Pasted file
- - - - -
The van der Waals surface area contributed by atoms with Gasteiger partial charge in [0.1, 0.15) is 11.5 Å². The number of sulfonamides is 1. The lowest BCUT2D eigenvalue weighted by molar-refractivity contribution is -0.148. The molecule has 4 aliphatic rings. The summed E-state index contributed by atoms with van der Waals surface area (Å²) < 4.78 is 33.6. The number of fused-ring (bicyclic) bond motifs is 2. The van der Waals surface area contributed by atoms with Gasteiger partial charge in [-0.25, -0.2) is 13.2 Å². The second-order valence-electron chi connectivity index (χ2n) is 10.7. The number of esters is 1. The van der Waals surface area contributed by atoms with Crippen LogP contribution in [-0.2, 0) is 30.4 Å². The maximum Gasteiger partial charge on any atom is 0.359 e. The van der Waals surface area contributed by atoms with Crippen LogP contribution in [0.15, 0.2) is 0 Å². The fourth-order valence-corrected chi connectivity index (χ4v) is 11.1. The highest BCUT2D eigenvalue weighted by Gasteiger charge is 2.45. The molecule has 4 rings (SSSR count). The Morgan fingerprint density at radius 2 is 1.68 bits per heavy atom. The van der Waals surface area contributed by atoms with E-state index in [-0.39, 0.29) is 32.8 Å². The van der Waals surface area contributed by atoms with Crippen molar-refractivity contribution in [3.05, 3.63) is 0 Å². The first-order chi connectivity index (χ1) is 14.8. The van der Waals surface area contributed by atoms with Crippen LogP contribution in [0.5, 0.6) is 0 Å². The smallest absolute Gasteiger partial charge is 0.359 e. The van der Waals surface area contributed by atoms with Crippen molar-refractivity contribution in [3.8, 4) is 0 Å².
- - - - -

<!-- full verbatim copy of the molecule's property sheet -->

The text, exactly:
The van der Waals surface area contributed by atoms with Gasteiger partial charge in [0.1, 0.15) is 11.5 Å². The number of sulfonamides is 1. The lowest BCUT2D eigenvalue weighted by molar-refractivity contribution is -0.148. The molecule has 4 aliphatic rings. The summed E-state index contributed by atoms with van der Waals surface area (Å²) < 4.78 is 33.6. The number of fused-ring (bicyclic) bond motifs is 2. The van der Waals surface area contributed by atoms with Gasteiger partial charge in [-0.25, -0.2) is 13.2 Å². The second-order valence-electron chi connectivity index (χ2n) is 10.7. The number of esters is 1. The van der Waals surface area contributed by atoms with Crippen LogP contribution in [-0.2, 0) is 30.4 Å². The maximum Gasteiger partial charge on any atom is 0.359 e. The van der Waals surface area contributed by atoms with Crippen LogP contribution in [0.15, 0.2) is 0 Å². The fourth-order valence-corrected chi connectivity index (χ4v) is 11.1. The highest BCUT2D eigenvalue weighted by Gasteiger charge is 2.45. The molecule has 4 rings (SSSR count). The Morgan fingerprint density at radius 2 is 1.68 bits per heavy atom. The van der Waals surface area contributed by atoms with E-state index in [-0.39, 0.29) is 32.8 Å². The van der Waals surface area contributed by atoms with Crippen molar-refractivity contribution in [3.05, 3.63) is 0 Å². The first-order chi connectivity index (χ1) is 14.8. The van der Waals surface area contributed by atoms with Crippen LogP contribution in [0.5, 0.6) is 0 Å². The smallest absolute Gasteiger partial charge is 0.359 e. The van der Waals surface area contributed by atoms with Crippen molar-refractivity contribution in [3.8, 4) is 0 Å².